May 2, 2006

Social foundations exam questions

The questions from this semester's undergraduate social foundations of education exam (for my sections):

  1. Would graduation by portfolio change the expectations that school systems hold for students?
  2. Describe the extent to which the U.S. population trusts teachers to do their job.
  3. Compare a main argument of your first book with any of the lectures.
  4. Contrast the ways that your first author addresses issues of diversity with the conflicts over schooling and diversity in the 19th century.
  5. Is schooling part of the American dream?
  6. What is the political role of high-stakes testing?
  7. To what extent is the No Child Left Behind Act the logical successor to Brown v. Board of Education?
  8. Describe two ways in which schools have coped with conflict over the purpose or structure of schooling.
  9. Read the following background and then answer the question:
    In 2005, the Gallup Poll of the Public's Attitudes Toward the Public Schools asked a number of questions (see tables 18-22) about accountability. 90% of respondents said it was either somewhat or very important to close achievement gaps between White students, on the one hand, and Black and Hispanic students, on the other. 75% of respondents said that the achievement gap was mostly related to factors other than the quality of schooling received. 63% of respondents said that either students or their parents were most important for determining “how well or poorly students perform in school.” 58% of respondents said, “Yes, it is [the responsibility of the public schools to close the achievement gap between white students and black and Hispanic students—I'm splicing stem and answers together here].” On the face of it, one might conclude that the U.S. public holds both families and schools responsible for achievement.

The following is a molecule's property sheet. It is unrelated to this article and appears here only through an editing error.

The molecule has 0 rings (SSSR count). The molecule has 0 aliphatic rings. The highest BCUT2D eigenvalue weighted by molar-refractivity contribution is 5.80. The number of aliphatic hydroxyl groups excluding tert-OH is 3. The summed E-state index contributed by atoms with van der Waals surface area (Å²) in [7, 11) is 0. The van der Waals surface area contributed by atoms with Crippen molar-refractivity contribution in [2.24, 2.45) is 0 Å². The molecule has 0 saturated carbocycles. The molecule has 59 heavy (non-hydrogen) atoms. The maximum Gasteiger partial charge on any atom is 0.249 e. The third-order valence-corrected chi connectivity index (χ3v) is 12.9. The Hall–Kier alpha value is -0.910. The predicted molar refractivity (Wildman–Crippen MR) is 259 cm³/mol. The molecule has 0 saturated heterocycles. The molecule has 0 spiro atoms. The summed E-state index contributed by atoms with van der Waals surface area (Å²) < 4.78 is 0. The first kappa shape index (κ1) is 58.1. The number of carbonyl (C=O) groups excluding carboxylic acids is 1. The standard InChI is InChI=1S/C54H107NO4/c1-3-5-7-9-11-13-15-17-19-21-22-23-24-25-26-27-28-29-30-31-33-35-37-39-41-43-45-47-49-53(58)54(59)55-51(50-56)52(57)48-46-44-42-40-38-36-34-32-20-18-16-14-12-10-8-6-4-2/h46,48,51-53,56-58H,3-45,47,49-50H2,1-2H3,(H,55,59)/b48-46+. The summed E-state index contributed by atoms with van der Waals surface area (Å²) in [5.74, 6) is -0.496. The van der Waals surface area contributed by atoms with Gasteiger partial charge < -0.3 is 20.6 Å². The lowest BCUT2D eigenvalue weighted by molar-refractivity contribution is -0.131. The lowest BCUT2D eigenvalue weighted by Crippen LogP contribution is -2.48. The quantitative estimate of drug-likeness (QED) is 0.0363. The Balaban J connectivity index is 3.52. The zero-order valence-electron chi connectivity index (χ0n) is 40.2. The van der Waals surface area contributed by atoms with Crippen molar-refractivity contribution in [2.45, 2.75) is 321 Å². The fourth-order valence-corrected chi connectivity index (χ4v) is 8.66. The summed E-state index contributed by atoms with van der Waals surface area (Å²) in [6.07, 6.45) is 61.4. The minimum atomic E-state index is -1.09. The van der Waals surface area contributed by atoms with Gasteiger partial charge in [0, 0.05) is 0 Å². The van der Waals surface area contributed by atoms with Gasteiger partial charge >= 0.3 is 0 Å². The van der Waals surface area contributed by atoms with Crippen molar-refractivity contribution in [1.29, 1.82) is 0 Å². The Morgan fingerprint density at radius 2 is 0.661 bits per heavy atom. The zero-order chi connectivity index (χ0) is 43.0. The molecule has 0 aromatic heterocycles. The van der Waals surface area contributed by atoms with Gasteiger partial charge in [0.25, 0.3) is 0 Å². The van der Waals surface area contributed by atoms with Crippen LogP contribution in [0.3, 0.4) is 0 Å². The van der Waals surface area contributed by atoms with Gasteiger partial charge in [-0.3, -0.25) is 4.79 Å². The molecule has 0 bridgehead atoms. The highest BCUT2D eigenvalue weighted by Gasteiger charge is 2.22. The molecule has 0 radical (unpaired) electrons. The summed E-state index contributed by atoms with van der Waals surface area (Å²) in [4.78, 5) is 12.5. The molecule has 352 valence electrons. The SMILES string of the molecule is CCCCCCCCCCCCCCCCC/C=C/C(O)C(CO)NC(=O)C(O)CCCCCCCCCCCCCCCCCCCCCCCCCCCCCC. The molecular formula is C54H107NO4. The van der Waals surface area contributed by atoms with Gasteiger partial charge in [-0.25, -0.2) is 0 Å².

Why do U.S. polls appear to show inconsistent answers when adults are asked who is responsible for the achievement gap?

And now, to grading the answers...

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Posted in Teaching on May 2, 2006 6:46 AM |